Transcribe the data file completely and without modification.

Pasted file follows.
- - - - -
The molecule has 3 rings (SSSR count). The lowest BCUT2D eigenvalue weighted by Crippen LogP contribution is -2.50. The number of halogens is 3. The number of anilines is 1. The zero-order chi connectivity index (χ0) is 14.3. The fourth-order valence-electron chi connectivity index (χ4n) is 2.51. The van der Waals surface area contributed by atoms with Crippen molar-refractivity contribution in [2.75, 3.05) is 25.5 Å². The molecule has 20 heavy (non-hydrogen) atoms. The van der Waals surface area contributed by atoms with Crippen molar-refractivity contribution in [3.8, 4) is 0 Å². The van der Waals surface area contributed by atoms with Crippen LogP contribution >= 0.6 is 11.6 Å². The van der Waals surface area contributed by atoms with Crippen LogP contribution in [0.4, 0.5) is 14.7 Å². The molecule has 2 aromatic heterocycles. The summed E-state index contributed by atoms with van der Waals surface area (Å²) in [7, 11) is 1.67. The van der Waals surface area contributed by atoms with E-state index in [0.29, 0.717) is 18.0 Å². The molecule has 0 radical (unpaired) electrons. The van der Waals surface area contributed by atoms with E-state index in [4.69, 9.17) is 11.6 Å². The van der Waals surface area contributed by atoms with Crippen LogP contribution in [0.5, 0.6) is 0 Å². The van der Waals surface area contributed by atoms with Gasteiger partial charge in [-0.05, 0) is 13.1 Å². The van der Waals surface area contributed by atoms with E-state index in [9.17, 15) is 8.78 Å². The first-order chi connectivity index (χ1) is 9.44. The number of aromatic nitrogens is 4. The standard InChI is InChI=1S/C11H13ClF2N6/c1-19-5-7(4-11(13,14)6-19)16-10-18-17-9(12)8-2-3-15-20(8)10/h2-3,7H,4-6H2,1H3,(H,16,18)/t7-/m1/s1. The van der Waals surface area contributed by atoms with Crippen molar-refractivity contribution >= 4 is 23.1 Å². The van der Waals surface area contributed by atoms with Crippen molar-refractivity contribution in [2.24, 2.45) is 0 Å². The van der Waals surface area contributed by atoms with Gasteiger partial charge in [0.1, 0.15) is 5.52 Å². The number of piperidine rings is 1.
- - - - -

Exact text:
The molecule has 3 rings (SSSR count). The lowest BCUT2D eigenvalue weighted by Crippen LogP contribution is -2.50. The number of halogens is 3. The number of anilines is 1. The zero-order chi connectivity index (χ0) is 14.3. The fourth-order valence-electron chi connectivity index (χ4n) is 2.51. The van der Waals surface area contributed by atoms with Crippen molar-refractivity contribution in [2.75, 3.05) is 25.5 Å². The molecule has 20 heavy (non-hydrogen) atoms. The van der Waals surface area contributed by atoms with Crippen molar-refractivity contribution in [3.8, 4) is 0 Å². The van der Waals surface area contributed by atoms with Crippen LogP contribution >= 0.6 is 11.6 Å². The van der Waals surface area contributed by atoms with Crippen LogP contribution in [0.4, 0.5) is 14.7 Å². The molecule has 2 aromatic heterocycles. The summed E-state index contributed by atoms with van der Waals surface area (Å²) in [7, 11) is 1.67. The van der Waals surface area contributed by atoms with E-state index in [0.29, 0.717) is 18.0 Å². The molecule has 0 radical (unpaired) electrons. The van der Waals surface area contributed by atoms with E-state index in [4.69, 9.17) is 11.6 Å². The van der Waals surface area contributed by atoms with Crippen LogP contribution in [0.5, 0.6) is 0 Å². The van der Waals surface area contributed by atoms with Gasteiger partial charge in [-0.05, 0) is 13.1 Å². The van der Waals surface area contributed by atoms with E-state index in [9.17, 15) is 8.78 Å². The first-order chi connectivity index (χ1) is 9.44. The number of aromatic nitrogens is 4. The standard InChI is InChI=1S/C11H13ClF2N6/c1-19-5-7(4-11(13,14)6-19)16-10-18-17-9(12)8-2-3-15-20(8)10/h2-3,7H,4-6H2,1H3,(H,16,18)/t7-/m1/s1. The van der Waals surface area contributed by atoms with Crippen molar-refractivity contribution >= 4 is 23.1 Å². The van der Waals surface area contributed by atoms with Crippen molar-refractivity contribution in [2.24, 2.45) is 0 Å². The van der Waals surface area contributed by atoms with Gasteiger partial charge in [0.1, 0.15) is 5.52 Å². The number of piperidine rings is 1.